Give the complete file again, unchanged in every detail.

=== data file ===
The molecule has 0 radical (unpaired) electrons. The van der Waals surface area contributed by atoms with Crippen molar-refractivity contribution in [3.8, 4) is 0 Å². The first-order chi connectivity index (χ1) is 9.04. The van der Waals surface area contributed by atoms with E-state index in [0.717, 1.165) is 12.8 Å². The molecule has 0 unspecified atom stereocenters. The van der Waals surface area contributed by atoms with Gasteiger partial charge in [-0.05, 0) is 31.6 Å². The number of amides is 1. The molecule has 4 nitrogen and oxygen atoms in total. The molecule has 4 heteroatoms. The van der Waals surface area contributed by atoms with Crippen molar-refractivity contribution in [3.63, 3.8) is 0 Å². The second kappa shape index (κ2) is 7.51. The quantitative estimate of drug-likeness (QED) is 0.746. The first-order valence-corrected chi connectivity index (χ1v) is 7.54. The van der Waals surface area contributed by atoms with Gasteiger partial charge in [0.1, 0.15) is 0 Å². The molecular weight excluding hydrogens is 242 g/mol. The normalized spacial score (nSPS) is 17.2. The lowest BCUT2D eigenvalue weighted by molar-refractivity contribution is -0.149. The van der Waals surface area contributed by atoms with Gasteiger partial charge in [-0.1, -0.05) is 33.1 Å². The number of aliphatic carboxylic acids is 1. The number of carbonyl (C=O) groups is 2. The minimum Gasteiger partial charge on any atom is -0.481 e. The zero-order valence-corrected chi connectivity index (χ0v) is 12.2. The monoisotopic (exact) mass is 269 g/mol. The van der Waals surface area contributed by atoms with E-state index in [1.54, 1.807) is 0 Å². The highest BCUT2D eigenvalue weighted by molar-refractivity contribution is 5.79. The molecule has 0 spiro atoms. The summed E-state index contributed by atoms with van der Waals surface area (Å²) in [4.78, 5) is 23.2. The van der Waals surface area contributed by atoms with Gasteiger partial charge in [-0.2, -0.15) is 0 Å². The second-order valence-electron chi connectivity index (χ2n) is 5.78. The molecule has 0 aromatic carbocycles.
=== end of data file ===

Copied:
The molecule has 0 radical (unpaired) electrons. The van der Waals surface area contributed by atoms with Crippen molar-refractivity contribution in [3.8, 4) is 0 Å². The first-order chi connectivity index (χ1) is 9.04. The van der Waals surface area contributed by atoms with E-state index in [0.717, 1.165) is 12.8 Å². The molecule has 0 unspecified atom stereocenters. The van der Waals surface area contributed by atoms with Gasteiger partial charge in [-0.05, 0) is 31.6 Å². The number of amides is 1. The molecule has 4 nitrogen and oxygen atoms in total. The molecule has 4 heteroatoms. The van der Waals surface area contributed by atoms with Crippen molar-refractivity contribution in [3.63, 3.8) is 0 Å². The second kappa shape index (κ2) is 7.51. The quantitative estimate of drug-likeness (QED) is 0.746. The first-order valence-corrected chi connectivity index (χ1v) is 7.54. The van der Waals surface area contributed by atoms with Gasteiger partial charge in [0.1, 0.15) is 0 Å². The molecular weight excluding hydrogens is 242 g/mol. The normalized spacial score (nSPS) is 17.2. The lowest BCUT2D eigenvalue weighted by molar-refractivity contribution is -0.149. The van der Waals surface area contributed by atoms with Gasteiger partial charge in [-0.1, -0.05) is 33.1 Å². The number of aliphatic carboxylic acids is 1. The number of carbonyl (C=O) groups is 2. The minimum Gasteiger partial charge on any atom is -0.481 e. The zero-order valence-corrected chi connectivity index (χ0v) is 12.2. The monoisotopic (exact) mass is 269 g/mol. The van der Waals surface area contributed by atoms with E-state index in [1.54, 1.807) is 0 Å². The highest BCUT2D eigenvalue weighted by molar-refractivity contribution is 5.79. The molecule has 0 spiro atoms. The summed E-state index contributed by atoms with van der Waals surface area (Å²) in [4.78, 5) is 23.2. The van der Waals surface area contributed by atoms with Gasteiger partial charge in [-0.2, -0.15) is 0 Å². The second-order valence-electron chi connectivity index (χ2n) is 5.78. The molecule has 0 aromatic carbocycles.